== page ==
As for who knew and who didn't know about the decision. Origo, the Internet paper, has very good connections with high-level Fidesz politicians who are ready to talk. Its journalists seem to know that the Fidesz answer to the constitutional court was Orbán's decision and most likely it was not discussed with too many people. We already know from Péter Harrach (KDNP) that he as head of the Christian Democratic caucus was not consulted. The Christian Democratic chief and deputy prime minister, Zsolt Semjén, also knew nothing about it. Since then in fact Harrach expressed his hope that the bill that was deemed unconstitutional can be modified.
But it seems that even Tibor Navracsics, the more important deputy prime minister of the two, wasn't privy to the decision. According to Origo's informant, Navracsics doesn't like "solutions that can be assailed on constitutional grounds." According to another informant who is a member of the party's top decision-making body, the presidium, there is the likelihood that they will change the bill in such a way that it may pass muster with the constitutional court the second time around.
Meanwhile the opposition is organizing but in typical fashion they cannot put aside their differences. András Schiffer, the leader of the parliamentary delegation of LMP, in an interview with Olga Kálmán that is already available in transcription verbally abused Ferenc Gyurcsány. I understand that László Sólyom had an aversion to Gyurcsány and that András Schiffer has a very close relationship with the former president, but sometimes it's prudent to follow the proverb that the enemy of my enemy is my friend. Well, the upshot of it is that LMP refuses to march together with the Hungarian Democratic Charta and Gyurcsány's new Democratic Coalition. They will march alone. I don't want to be a Cassandra but the last time LMP refused to cooperate with MSZP at the Budapest local elections LMP did very poorly. They lost about half of their voters. As it stands now the Democratic Charta will demonstrate on November 2 at 5 p.m. in front of the statue of Imre Nagy. As far as I know Gyurcsány will be one of the speakers. MSZP leaders will also attend, but the party has more grandiose goals and is planning a nationwide demonstration for November 27.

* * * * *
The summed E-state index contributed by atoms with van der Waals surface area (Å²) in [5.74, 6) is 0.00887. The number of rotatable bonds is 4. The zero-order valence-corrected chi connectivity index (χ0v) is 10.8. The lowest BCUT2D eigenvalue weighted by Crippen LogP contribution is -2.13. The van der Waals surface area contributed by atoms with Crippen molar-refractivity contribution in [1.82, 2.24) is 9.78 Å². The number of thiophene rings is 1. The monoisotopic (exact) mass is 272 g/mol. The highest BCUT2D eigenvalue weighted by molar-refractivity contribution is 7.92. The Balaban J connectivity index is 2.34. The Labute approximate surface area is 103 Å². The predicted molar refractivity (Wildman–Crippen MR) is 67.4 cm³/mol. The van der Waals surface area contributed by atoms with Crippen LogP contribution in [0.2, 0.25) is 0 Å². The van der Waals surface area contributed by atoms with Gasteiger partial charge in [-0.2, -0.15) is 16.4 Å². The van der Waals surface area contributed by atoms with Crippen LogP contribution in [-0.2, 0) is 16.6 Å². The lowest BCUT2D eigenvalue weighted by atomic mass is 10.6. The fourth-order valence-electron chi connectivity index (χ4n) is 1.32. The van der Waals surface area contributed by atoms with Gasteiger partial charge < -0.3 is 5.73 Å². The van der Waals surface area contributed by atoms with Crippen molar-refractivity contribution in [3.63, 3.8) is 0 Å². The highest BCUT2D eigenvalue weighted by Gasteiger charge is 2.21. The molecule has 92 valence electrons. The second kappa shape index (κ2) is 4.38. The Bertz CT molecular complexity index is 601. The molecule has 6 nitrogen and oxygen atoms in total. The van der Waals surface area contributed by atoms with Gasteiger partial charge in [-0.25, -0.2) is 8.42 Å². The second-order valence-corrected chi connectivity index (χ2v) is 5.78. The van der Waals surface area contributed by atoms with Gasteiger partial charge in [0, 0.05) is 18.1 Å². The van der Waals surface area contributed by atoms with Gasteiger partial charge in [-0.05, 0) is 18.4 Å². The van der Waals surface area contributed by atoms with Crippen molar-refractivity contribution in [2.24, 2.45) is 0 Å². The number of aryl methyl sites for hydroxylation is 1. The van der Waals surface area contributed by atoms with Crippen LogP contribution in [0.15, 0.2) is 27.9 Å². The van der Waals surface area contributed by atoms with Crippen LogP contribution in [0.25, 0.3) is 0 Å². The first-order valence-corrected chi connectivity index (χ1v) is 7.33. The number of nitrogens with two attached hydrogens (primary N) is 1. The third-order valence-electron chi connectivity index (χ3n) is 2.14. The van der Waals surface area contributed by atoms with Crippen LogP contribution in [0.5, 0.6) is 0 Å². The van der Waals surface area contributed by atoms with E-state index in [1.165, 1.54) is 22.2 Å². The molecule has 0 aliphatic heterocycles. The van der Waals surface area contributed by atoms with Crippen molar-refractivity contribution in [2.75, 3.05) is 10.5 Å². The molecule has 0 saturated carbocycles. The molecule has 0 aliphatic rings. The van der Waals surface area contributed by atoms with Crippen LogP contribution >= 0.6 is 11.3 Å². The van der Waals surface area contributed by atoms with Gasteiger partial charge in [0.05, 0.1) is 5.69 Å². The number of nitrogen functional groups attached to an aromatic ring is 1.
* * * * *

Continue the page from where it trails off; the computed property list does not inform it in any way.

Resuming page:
And now, at last, is the constitutional court's statement. András Sereg, the head of the press department of the court, stated that "the preservation of the unaltered legal competence of the Constitutional Court is the guarantee of the Hungarian constitutional order. The Hungarian court's practice of constitutional control of legislation agrees fully with that of other European constitutional courts. There are two requirements the court must keep in mind. The control must be applied to all pieces of legislation equally and those it deems unconstitutional are declared null and void."
As for changing the competence of the court, the institution "would like to call the attention of the government to the fact that the legislative body must consider the possibility of control emanating from the Court of the European Union and the Court of Human Rights on issues that it now wants to take away from the Constitutional Court." This is a court where the great majority of the judges is not antagonistic to Fidesz. To the contrary. Therefore I wouldn't advise Viktor Orbán to antagonize them. It would be bad strategy.